10. 10. <ul><li>Procedure: When a teacher views, or learns, that a student has committed a form of academic dishonesty, the teacher is responsible for contacting the parent/guardian, by phone, and the building administrator concerning the incident. A description of the incident shall be provided to the parent/guardian. The student will be permitted to give a written statement with their viewpoint. </li></ul><ul><li>Consequences: </li></ul><ul><li>First Offense </li></ul><ul><li>No academic credit for the product (i.e.: exam , assignment, book report, project) </li></ul><ul><li>Immediate parent/guardian contact by the teacher </li></ul><ul><li>Notification of guidance counselor and building principal </li></ul><ul><li>Second Offense </li></ul><ul><li>No academic credit for the product </li></ul><ul><li>Conference with parent/guardian, teacher, guidance counselor and student </li></ul><ul><li>Notification of building principal </li></ul><ul><li>No participation in extra-curricular events </li></ul><ul><li>Third Offense </li></ul><ul><li>No academic credit for the product </li></ul><ul><li>Conference with parent, teacher, student, guidance counselor, and building administrator </li></ul><ul><li>Student will be ineligible for membership in the National Honor Society or and scholarships controlled or </li></ul><ul><li>sponsored by the school district </li></ul><ul><li>No participation in extra curricular events </li></ul>
  11. 11. Common Knowledge <ul><li>If found in five (5) or more sources, the information is considered general knowledge and does not need to be cited </li></ul><ul><li>Examples: </li></ul><ul><ul><li>The Civil War began in 1860 </li></ul></ul><ul><ul><li>Lincoln was our 16 th president </li></ul></ul><ul><ul><li>Pearl Harbor was attacked on December 7, 1941 </li></ul></ul>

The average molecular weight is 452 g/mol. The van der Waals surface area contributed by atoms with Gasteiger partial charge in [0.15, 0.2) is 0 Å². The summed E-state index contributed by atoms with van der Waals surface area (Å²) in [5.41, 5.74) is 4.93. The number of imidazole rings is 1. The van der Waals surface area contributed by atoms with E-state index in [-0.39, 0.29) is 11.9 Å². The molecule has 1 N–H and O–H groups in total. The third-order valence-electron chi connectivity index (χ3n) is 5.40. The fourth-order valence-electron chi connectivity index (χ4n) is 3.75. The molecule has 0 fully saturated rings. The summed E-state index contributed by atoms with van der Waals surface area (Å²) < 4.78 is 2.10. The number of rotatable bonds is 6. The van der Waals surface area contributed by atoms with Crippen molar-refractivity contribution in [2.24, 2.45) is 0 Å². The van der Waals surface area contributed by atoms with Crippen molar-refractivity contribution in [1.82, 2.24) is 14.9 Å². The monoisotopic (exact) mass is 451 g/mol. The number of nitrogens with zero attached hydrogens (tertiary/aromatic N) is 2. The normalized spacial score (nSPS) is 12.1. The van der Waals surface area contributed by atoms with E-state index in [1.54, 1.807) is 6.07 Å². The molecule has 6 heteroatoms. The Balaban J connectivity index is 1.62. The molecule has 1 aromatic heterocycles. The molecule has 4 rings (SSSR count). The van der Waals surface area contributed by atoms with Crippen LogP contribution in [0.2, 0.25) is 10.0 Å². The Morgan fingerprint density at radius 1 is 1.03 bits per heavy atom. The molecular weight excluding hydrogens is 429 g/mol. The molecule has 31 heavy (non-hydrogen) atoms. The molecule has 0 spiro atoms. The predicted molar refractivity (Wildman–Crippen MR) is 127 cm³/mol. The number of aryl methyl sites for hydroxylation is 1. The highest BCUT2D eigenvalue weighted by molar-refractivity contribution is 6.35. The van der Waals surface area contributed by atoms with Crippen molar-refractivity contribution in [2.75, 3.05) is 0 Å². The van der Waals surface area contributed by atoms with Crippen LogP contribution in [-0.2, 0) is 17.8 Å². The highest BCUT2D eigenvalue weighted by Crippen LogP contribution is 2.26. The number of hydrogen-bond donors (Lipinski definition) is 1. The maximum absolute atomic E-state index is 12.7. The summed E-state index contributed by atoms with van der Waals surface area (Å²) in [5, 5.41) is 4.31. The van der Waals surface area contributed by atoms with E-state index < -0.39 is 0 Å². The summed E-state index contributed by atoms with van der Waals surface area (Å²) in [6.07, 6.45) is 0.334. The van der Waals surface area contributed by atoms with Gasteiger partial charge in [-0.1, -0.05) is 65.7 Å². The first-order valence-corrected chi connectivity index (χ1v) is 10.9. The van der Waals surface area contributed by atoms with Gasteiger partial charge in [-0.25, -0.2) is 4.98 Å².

12. 12. Avoiding plagiarism <ul><li>Quotations-use quotation marks and same wording </li></ul><ul><li>Paraphrasing-use different words and different order </li></ul><ul><li>Summarizing-rewrite in shorter form </li></ul><ul><li>Works cited/bibliography </li></ul><ul><li>Parenthetical citations </li></ul><ul><li>Use author’s name as a lead </li></ul>
  13. 13. WHAT DO I CITE? <ul><li>Someone else’s spoken or written words or theories </li></ul><ul><li>Facts or ideas not commonly known </li></ul><ul><li>Images, statistics, details, observations, descriptions, eye-witness accounts, and interviews </li></ul><ul><li>Opinions, arguments, and speculations </li></ul><ul><li>Detailed content involving descriptive terms, proper nouns, and names </li></ul>
  14. 14. PAPER MILLS <ul><li>Their business is supplying papers, especially to students—an “undercover librarian” had her paper delayed due to 800 orders for papers that same day </li></ul><ul><li>Some may sell customized papers while others require that you submit a paper in return </li></ul><ul><li>Tell you that papers are only used as “models” </li></ul>
  15. 15. EXAMPLES OF PAPER MILL SITES: <ul><li>SCHOOL SUCKS </li></ul><ul><li>EVIL HOUSE OF CHEAT </li></ul><ul><li>CHUCKII’S COLLEGE RESOURCES </li></ul><ul><li>AL-TERMPAPER.COM </li></ul><ul><li>OTHER PEOPLE’S PAPERS </li></ul><ul><li>123HELPME.COM </li></ul>
  16. 16. EXAMPLES OF PLAGIARISM <ul><li>AUTHORS: </li></ul><ul><ul><li>Stephen Ambrose </li></ul></ul><ul><ul><li>Janet Dailey </li></ul></ul><ul><ul><li>Doris Kearns Goodwin </li></ul></ul><ul><ul><li>Dan Brown (accused by found not guilty) </li></ul></ul>
  17. 17. Kaavya Viswanathan <ul><li>Harvard sophomore said to have plagiarized twice in her novel Opal Mehta Got Kissed, Got Wild and Got a Life </li></ul>
  18. 18. SPORTS <ul><li>COACHES </li></ul><ul><ul><li>George O’Leary--Notre Dame coach plagiarized a resume </li></ul></ul>
  20. 20. STUDENTS <ul><li>A New Jersey high school valedictorian denied admission to Harvard University when she plagiarized in a newspaper article she wrote. </li></ul>
  21. 21. <ul><li>WHEN IN DOUBT-CITE! </li></ul>
  22. 22. Works Cited <ul><li>Francis, Barbara. Other People’s Words: What Plagiarism Is and How to Avoid It. Berkeley </li></ul><ul><ul><li>Heights: Enslow, Inc., 2005. </li></ul></ul><ul><li>Getting a Grip on using the Web With Kids. Ms. School District of Poynette, Poynette, WI. </li></ul><ul><ul><li>2005. </li></ul></ul><ul><li>Lathrop, Ann, and Kathleen Foss. Student Cheating and Plagiarism in the Internet Era. </li></ul><ul><ul><li>Englewood, CO.: Libraries Unlimited, 2000. </li></ul></ul><ul><li>Scott, Jennifer. “Write or Wrong?” Wisconsin State Journal 26 Feb. 2006, sec. 1: I-1+. </li></ul><ul><li>Weidenborner, Stephen, Domenick Caruso, and Gary Parks. Writing Research Papers: a Guide </li></ul><ul><li>to the Research Process. . 7th Edition ed. Boston: St. Martins, 2005. </li></ul>